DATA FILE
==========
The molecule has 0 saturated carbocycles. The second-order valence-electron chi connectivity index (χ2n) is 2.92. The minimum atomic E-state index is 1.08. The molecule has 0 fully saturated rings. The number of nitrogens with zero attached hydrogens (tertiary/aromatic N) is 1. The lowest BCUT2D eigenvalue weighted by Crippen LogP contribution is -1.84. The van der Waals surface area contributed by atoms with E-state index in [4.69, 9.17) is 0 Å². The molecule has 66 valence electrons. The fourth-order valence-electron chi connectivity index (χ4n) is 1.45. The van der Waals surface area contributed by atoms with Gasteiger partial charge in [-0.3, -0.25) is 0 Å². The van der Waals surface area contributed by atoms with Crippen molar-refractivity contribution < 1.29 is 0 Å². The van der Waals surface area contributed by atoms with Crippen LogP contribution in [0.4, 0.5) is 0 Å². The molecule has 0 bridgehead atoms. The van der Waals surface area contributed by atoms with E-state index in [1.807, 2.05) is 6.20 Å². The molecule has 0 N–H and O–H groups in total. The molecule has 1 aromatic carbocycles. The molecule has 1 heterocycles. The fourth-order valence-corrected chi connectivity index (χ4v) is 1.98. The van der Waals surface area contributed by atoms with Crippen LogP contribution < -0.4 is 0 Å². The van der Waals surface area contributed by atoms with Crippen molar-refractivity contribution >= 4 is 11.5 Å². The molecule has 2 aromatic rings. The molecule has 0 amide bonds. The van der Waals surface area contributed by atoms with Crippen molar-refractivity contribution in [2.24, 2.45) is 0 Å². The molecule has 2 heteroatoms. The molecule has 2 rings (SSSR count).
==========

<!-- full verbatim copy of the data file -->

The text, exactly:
The molecule has 0 saturated carbocycles. The second-order valence-electron chi connectivity index (χ2n) is 2.92. The minimum atomic E-state index is 1.08. The molecule has 0 fully saturated rings. The number of nitrogens with zero attached hydrogens (tertiary/aromatic N) is 1. The lowest BCUT2D eigenvalue weighted by Crippen LogP contribution is -1.84. The van der Waals surface area contributed by atoms with E-state index in [4.69, 9.17) is 0 Å². The molecule has 66 valence electrons. The fourth-order valence-electron chi connectivity index (χ4n) is 1.45. The van der Waals surface area contributed by atoms with Gasteiger partial charge in [-0.3, -0.25) is 0 Å². The van der Waals surface area contributed by atoms with Crippen molar-refractivity contribution < 1.29 is 0 Å². The van der Waals surface area contributed by atoms with Crippen LogP contribution in [0.4, 0.5) is 0 Å². The molecule has 0 bridgehead atoms. The van der Waals surface area contributed by atoms with E-state index in [1.807, 2.05) is 6.20 Å². The molecule has 0 N–H and O–H groups in total. The molecule has 1 aromatic carbocycles. The molecule has 1 heterocycles. The fourth-order valence-corrected chi connectivity index (χ4v) is 1.98. The van der Waals surface area contributed by atoms with Crippen LogP contribution < -0.4 is 0 Å². The van der Waals surface area contributed by atoms with Crippen molar-refractivity contribution >= 4 is 11.5 Å². The molecule has 2 aromatic rings. The molecule has 0 amide bonds. The van der Waals surface area contributed by atoms with Crippen molar-refractivity contribution in [2.24, 2.45) is 0 Å². The molecule has 2 heteroatoms. The molecule has 2 rings (SSSR count).